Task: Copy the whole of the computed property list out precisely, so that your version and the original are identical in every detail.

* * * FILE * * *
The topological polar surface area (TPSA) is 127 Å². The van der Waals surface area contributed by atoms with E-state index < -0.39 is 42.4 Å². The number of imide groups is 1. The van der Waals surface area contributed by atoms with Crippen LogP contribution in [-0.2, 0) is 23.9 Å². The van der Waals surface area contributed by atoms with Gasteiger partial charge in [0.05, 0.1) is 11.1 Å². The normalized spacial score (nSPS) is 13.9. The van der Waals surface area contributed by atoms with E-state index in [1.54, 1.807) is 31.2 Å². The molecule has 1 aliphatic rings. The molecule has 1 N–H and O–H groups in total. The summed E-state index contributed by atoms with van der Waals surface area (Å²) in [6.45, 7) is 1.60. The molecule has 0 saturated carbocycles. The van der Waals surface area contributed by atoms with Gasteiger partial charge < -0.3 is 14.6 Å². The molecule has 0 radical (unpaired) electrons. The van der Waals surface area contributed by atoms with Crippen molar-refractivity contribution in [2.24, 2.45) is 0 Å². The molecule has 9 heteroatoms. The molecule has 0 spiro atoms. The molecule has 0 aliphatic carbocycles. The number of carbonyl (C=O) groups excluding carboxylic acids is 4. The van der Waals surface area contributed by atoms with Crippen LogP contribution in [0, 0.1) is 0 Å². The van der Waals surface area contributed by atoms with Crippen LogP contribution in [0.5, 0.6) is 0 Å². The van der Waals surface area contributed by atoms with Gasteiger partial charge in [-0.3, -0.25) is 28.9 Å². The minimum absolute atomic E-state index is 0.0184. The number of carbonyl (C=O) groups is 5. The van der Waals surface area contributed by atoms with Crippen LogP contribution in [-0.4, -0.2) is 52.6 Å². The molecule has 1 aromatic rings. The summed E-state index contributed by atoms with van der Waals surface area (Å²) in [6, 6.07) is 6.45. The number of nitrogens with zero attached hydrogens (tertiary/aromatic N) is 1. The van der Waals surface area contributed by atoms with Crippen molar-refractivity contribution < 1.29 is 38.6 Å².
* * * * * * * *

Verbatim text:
The topological polar surface area (TPSA) is 127 Å². The van der Waals surface area contributed by atoms with E-state index < -0.39 is 42.4 Å². The number of imide groups is 1. The van der Waals surface area contributed by atoms with Crippen LogP contribution in [-0.2, 0) is 23.9 Å². The van der Waals surface area contributed by atoms with Gasteiger partial charge in [0.05, 0.1) is 11.1 Å². The normalized spacial score (nSPS) is 13.9. The van der Waals surface area contributed by atoms with E-state index in [1.54, 1.807) is 31.2 Å². The molecule has 1 aliphatic rings. The molecule has 1 N–H and O–H groups in total. The summed E-state index contributed by atoms with van der Waals surface area (Å²) in [6.45, 7) is 1.60. The molecule has 0 saturated carbocycles. The van der Waals surface area contributed by atoms with Gasteiger partial charge < -0.3 is 14.6 Å². The molecule has 0 radical (unpaired) electrons. The van der Waals surface area contributed by atoms with Crippen molar-refractivity contribution in [2.24, 2.45) is 0 Å². The molecule has 9 heteroatoms. The molecule has 0 spiro atoms. The molecule has 0 aliphatic carbocycles. The number of carbonyl (C=O) groups excluding carboxylic acids is 4. The van der Waals surface area contributed by atoms with Crippen LogP contribution in [0, 0.1) is 0 Å². The van der Waals surface area contributed by atoms with Crippen LogP contribution in [0.5, 0.6) is 0 Å². The van der Waals surface area contributed by atoms with Gasteiger partial charge in [-0.3, -0.25) is 28.9 Å². The minimum absolute atomic E-state index is 0.0184. The number of carbonyl (C=O) groups is 5. The van der Waals surface area contributed by atoms with Crippen LogP contribution in [-0.4, -0.2) is 52.6 Å². The molecule has 1 aromatic rings. The summed E-state index contributed by atoms with van der Waals surface area (Å²) in [6, 6.07) is 6.45. The number of nitrogens with zero attached hydrogens (tertiary/aromatic N) is 1. The van der Waals surface area contributed by atoms with Crippen molar-refractivity contribution < 1.29 is 38.6 Å².